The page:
Health and wellness knowledge

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WASHINGTON — Consumers are more aware of health-benefit pairings, such as calcium and bone health, in 2009 than they were in 2007. In some cases the increase in awareness reaches double-digit percentage points, such as omega-3 fatty acids and cognitive development, according to the 2009 International Food Information Council’s Functional Foods/Foods for Health Consumer Trending Survey.

Calcium and bone health, at 93% in 2009 compared with 89% in 2007, led in awareness among all health-benefit pairings. Awareness of omega-3 fatty acids for cognitive development, especially in children, jumped to 72% in 2009 from 53% in 2007. Other health-benefit pairings that saw double-digit percentage point gains in awareness included whole grains for reduced risk of heart disease, B vitamins for reduced risk of heart disease, probiotics for maintaining a healthy immune system and also for digestive health, folic acid for reduced risk of heart disease, and plant sterols for reduced risk of heart disease (see chart).

"When all the dots are connected and consumers are provided with three key pieces of information, including a beneficial food component, corresponding food sources, and associated health benefit, there was a significant increase in consumer awareness from 2007 for the majority of the 27 food and health pairs asked about in the survey," IFIC said in an executive summary of the functional foods survey. "Consumers are most aware of food/health benefit associations related to their greatest health concerns, such as cardiovascular disease, weight maintenance and cancer, as well as those that have been well-established and promoted over time, such as calcium for bone health or fiber for digestive health."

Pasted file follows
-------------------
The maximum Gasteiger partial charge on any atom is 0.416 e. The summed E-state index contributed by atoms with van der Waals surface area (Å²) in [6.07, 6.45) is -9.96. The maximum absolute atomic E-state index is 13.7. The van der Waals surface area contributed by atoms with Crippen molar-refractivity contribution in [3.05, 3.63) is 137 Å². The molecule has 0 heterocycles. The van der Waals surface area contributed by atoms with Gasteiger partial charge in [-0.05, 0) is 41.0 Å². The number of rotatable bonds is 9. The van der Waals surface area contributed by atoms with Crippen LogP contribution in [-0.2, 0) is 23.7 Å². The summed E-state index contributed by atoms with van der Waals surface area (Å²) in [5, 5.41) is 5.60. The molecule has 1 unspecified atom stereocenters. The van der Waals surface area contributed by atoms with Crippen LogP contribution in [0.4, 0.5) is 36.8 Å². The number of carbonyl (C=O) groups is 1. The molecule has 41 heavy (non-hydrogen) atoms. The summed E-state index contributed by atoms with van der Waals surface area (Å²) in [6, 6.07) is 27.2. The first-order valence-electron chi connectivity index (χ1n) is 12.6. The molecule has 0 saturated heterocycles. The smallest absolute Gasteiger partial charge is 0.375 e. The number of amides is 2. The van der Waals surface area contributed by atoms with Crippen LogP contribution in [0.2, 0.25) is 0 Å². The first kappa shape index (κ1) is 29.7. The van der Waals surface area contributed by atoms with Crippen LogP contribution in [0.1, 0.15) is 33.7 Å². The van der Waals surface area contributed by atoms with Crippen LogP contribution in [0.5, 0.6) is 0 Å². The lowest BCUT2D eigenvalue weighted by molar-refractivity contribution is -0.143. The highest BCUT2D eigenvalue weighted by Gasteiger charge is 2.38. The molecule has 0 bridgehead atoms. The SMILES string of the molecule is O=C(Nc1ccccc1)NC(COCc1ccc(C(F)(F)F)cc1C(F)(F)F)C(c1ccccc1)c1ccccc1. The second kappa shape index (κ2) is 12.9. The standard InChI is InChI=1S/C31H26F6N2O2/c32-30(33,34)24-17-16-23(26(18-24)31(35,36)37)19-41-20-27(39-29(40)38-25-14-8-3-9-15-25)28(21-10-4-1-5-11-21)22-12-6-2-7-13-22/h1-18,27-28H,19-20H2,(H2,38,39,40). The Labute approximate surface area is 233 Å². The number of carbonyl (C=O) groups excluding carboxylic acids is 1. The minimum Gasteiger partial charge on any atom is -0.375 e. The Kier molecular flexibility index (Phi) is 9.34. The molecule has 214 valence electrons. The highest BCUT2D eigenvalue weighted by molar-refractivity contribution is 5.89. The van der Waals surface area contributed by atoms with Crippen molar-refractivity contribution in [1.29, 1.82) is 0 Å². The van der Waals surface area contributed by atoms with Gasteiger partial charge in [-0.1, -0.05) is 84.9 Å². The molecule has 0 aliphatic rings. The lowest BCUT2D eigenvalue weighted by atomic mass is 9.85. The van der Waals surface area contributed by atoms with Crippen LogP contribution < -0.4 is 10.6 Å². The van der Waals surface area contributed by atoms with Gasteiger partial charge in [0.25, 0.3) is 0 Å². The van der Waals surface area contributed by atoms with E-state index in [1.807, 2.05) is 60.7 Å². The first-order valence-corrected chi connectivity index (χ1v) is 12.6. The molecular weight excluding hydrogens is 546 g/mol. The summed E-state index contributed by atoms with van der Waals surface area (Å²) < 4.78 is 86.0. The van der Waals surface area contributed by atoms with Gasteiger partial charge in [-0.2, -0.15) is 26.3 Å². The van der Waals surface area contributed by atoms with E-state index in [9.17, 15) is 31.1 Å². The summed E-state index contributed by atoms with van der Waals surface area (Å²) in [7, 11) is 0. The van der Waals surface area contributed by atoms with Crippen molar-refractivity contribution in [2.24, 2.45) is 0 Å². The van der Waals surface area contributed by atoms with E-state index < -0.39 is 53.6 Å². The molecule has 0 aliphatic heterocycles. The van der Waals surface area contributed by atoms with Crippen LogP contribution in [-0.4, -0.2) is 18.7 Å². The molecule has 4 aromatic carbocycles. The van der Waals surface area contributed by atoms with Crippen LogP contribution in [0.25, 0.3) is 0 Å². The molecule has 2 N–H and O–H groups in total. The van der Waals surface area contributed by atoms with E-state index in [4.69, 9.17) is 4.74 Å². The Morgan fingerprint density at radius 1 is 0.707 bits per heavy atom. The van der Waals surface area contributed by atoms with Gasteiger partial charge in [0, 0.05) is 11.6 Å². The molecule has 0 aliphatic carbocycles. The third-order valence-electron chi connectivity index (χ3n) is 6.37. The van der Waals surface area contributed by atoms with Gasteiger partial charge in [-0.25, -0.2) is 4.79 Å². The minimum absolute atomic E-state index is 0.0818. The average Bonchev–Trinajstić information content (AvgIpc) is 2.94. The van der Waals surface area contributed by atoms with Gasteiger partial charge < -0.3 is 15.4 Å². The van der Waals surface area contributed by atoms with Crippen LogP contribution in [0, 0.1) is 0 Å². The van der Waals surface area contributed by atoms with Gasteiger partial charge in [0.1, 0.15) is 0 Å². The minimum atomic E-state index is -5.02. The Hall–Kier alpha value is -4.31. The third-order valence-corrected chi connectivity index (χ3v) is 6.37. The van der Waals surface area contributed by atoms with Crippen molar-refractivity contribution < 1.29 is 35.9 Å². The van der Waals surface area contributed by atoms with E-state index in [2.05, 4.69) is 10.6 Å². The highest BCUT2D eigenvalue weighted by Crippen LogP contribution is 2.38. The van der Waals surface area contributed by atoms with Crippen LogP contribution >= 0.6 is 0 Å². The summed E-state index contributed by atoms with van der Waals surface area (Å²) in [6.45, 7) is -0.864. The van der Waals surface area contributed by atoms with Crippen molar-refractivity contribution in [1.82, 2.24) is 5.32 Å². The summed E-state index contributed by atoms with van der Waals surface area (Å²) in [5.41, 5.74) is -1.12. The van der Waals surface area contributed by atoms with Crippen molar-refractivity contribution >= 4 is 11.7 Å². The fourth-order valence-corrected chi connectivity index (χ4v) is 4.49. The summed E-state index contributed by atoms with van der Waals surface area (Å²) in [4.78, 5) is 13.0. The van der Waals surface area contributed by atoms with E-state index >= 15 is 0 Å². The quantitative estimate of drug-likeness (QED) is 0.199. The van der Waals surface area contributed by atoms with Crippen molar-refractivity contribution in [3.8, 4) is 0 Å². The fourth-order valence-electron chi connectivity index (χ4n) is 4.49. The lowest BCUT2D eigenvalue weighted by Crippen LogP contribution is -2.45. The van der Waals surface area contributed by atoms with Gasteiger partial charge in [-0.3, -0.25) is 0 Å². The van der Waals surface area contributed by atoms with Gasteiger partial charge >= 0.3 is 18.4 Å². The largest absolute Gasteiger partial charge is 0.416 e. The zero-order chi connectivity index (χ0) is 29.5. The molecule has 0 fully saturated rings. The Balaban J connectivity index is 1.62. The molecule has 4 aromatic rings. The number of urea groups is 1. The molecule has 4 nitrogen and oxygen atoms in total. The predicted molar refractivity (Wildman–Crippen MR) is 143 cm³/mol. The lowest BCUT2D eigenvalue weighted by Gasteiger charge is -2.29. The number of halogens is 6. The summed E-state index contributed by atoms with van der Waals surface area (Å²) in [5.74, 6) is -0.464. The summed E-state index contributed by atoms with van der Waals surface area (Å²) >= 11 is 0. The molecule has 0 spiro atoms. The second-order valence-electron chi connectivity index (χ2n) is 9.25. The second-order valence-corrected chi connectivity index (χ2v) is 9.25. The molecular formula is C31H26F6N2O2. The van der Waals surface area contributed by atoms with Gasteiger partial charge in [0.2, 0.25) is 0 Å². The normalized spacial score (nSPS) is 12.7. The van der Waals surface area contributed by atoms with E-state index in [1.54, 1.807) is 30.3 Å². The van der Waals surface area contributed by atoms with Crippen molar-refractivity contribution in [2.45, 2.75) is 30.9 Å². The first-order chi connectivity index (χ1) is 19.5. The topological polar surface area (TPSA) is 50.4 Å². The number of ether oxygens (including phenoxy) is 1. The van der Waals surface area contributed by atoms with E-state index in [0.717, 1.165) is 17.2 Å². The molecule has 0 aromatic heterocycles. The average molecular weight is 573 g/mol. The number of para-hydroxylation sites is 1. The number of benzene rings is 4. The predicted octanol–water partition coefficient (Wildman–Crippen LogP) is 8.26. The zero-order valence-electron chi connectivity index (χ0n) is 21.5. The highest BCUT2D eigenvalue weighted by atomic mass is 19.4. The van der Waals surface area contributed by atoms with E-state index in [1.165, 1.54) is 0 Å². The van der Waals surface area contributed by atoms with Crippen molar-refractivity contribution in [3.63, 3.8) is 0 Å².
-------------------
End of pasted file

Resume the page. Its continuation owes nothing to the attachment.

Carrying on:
When asked to name their top two or three health concerns, 48% of survey respondents listed cardiovascular disease. Weight came in second at 31%, which was up from 14% in the 2000 survey. Cancer was third at 24%.

Seventy-two per cent said they believe food and nutrition plays a great role in improving overall health, and another 23% said they believe food and nutrition plays a moderate role. Fruits and vegetables were the top functional foods named by consumers followed by fish/fish oil/seafood.

IFIC added potential exists to increase consumption of foods known for health benefits.

"Despite an increase in consumer awareness for many of the food component/health-benefit associations, consumption has remained relatively stable," the executive summary said. "Increased exposure to specific foods and beverages with beneficial health compounds may serve to increase awareness and may result in higher consumption over time."

Typical barriers are taste, "do-ability," familiarity and cost, said David W. Grotto, a registered dietician and author of the book "101 Foods That Could Save Your Life." He spoke during an IFIC webinar Aug. 12.

Taste remains the No. 1 factor influencing purchases, he said. "Doability" refers to preparation, convenience and accessibility. Familiarity refers to consumer preference for familiar foods. Food manufacturers might be able to add a new ingredient, such as pomegranate, into a familiar product. For cost, consumers are looking for a "bang for the buck" when it comes to nutrients in products, he said. Consumers may work such products into their budget if they see a benefit.

A future direction for functional foods also may involve taking an addin focus vs. a take-away focus, Mr. Grotto said. For example, getting people to eat more potassium-rich fruits and vegetables may end up reducing the amount of sodium in their diet.

Also in the future, food and disease pairings may drive offerings and menu plans, and fortified foods, such as probiotic yogurts and drinks, may be an option, Mr. Grotto said. Of orange juice fortified with omega-3 fatty acids, he said, "That’s a win."

IFIC has conducted the functional foods survey every two to three years since 1998. This year’s survey involved 1,005 U.S. adults over age 18. They took an Internet-based survey May 11-20. The sample is subject to a maximum error of plus or minus 3.1 percentage points. IFIC defines functional foods as foods and beverages that may provide a health benefit beyond basic nutrition.

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